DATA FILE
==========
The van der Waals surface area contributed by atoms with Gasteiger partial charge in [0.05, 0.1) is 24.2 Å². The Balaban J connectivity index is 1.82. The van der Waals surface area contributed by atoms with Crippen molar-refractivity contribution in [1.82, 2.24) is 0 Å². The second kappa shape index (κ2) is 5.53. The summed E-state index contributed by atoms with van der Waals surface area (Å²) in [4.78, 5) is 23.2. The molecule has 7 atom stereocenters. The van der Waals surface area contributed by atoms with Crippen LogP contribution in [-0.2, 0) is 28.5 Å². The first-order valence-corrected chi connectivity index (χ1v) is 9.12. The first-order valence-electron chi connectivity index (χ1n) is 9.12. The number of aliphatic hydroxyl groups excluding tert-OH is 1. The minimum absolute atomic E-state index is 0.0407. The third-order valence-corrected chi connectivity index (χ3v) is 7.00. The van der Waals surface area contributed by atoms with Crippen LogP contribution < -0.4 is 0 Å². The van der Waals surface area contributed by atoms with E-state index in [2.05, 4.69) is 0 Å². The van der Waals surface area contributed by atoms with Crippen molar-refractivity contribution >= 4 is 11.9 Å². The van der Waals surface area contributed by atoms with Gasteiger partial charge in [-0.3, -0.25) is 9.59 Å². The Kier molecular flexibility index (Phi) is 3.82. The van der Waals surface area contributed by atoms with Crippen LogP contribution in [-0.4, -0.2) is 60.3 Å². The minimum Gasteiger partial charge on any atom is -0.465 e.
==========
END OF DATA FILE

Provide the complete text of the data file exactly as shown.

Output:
The van der Waals surface area contributed by atoms with Gasteiger partial charge in [0.05, 0.1) is 24.2 Å². The Balaban J connectivity index is 1.82. The van der Waals surface area contributed by atoms with Crippen molar-refractivity contribution in [1.82, 2.24) is 0 Å². The second kappa shape index (κ2) is 5.53. The summed E-state index contributed by atoms with van der Waals surface area (Å²) in [4.78, 5) is 23.2. The molecule has 7 atom stereocenters. The van der Waals surface area contributed by atoms with Crippen LogP contribution in [-0.2, 0) is 28.5 Å². The first-order valence-corrected chi connectivity index (χ1v) is 9.12. The first-order valence-electron chi connectivity index (χ1n) is 9.12. The number of aliphatic hydroxyl groups excluding tert-OH is 1. The minimum absolute atomic E-state index is 0.0407. The third-order valence-corrected chi connectivity index (χ3v) is 7.00. The van der Waals surface area contributed by atoms with Crippen LogP contribution < -0.4 is 0 Å². The van der Waals surface area contributed by atoms with E-state index in [2.05, 4.69) is 0 Å². The van der Waals surface area contributed by atoms with Crippen molar-refractivity contribution >= 4 is 11.9 Å². The van der Waals surface area contributed by atoms with Gasteiger partial charge in [-0.3, -0.25) is 9.59 Å². The Kier molecular flexibility index (Phi) is 3.82. The van der Waals surface area contributed by atoms with Crippen LogP contribution in [-0.4, -0.2) is 60.3 Å². The minimum Gasteiger partial charge on any atom is -0.465 e.